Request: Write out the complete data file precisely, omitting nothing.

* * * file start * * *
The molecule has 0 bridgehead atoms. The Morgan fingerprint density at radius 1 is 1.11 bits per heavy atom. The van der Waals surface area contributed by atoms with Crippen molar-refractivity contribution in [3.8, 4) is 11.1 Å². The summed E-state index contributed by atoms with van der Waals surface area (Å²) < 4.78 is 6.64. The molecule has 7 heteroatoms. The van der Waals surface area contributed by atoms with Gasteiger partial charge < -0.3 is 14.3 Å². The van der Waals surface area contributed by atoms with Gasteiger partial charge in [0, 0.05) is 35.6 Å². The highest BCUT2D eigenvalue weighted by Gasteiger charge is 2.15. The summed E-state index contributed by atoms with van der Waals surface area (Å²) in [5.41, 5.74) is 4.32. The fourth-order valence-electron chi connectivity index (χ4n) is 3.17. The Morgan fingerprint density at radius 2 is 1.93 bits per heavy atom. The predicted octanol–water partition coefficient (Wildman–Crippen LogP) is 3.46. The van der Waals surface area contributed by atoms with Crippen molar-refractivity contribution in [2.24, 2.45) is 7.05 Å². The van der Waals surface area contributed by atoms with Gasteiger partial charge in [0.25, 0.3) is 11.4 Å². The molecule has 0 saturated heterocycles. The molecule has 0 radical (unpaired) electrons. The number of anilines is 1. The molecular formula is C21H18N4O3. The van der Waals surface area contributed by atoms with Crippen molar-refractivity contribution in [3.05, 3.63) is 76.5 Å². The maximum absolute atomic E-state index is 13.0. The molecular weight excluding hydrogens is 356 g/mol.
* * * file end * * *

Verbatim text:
The molecule has 0 bridgehead atoms. The Morgan fingerprint density at radius 1 is 1.11 bits per heavy atom. The van der Waals surface area contributed by atoms with Crippen molar-refractivity contribution in [3.8, 4) is 11.1 Å². The summed E-state index contributed by atoms with van der Waals surface area (Å²) < 4.78 is 6.64. The molecule has 7 heteroatoms. The van der Waals surface area contributed by atoms with Gasteiger partial charge < -0.3 is 14.3 Å². The van der Waals surface area contributed by atoms with Gasteiger partial charge in [0, 0.05) is 35.6 Å². The highest BCUT2D eigenvalue weighted by Gasteiger charge is 2.15. The summed E-state index contributed by atoms with van der Waals surface area (Å²) in [5.41, 5.74) is 4.32. The fourth-order valence-electron chi connectivity index (χ4n) is 3.17. The Morgan fingerprint density at radius 2 is 1.93 bits per heavy atom. The predicted octanol–water partition coefficient (Wildman–Crippen LogP) is 3.46. The van der Waals surface area contributed by atoms with Crippen molar-refractivity contribution in [2.24, 2.45) is 7.05 Å². The van der Waals surface area contributed by atoms with Gasteiger partial charge in [0.25, 0.3) is 11.4 Å². The molecule has 0 saturated heterocycles. The molecule has 0 radical (unpaired) electrons. The number of anilines is 1. The molecular formula is C21H18N4O3. The van der Waals surface area contributed by atoms with Crippen molar-refractivity contribution in [3.05, 3.63) is 76.5 Å². The maximum absolute atomic E-state index is 13.0. The molecular weight excluding hydrogens is 356 g/mol.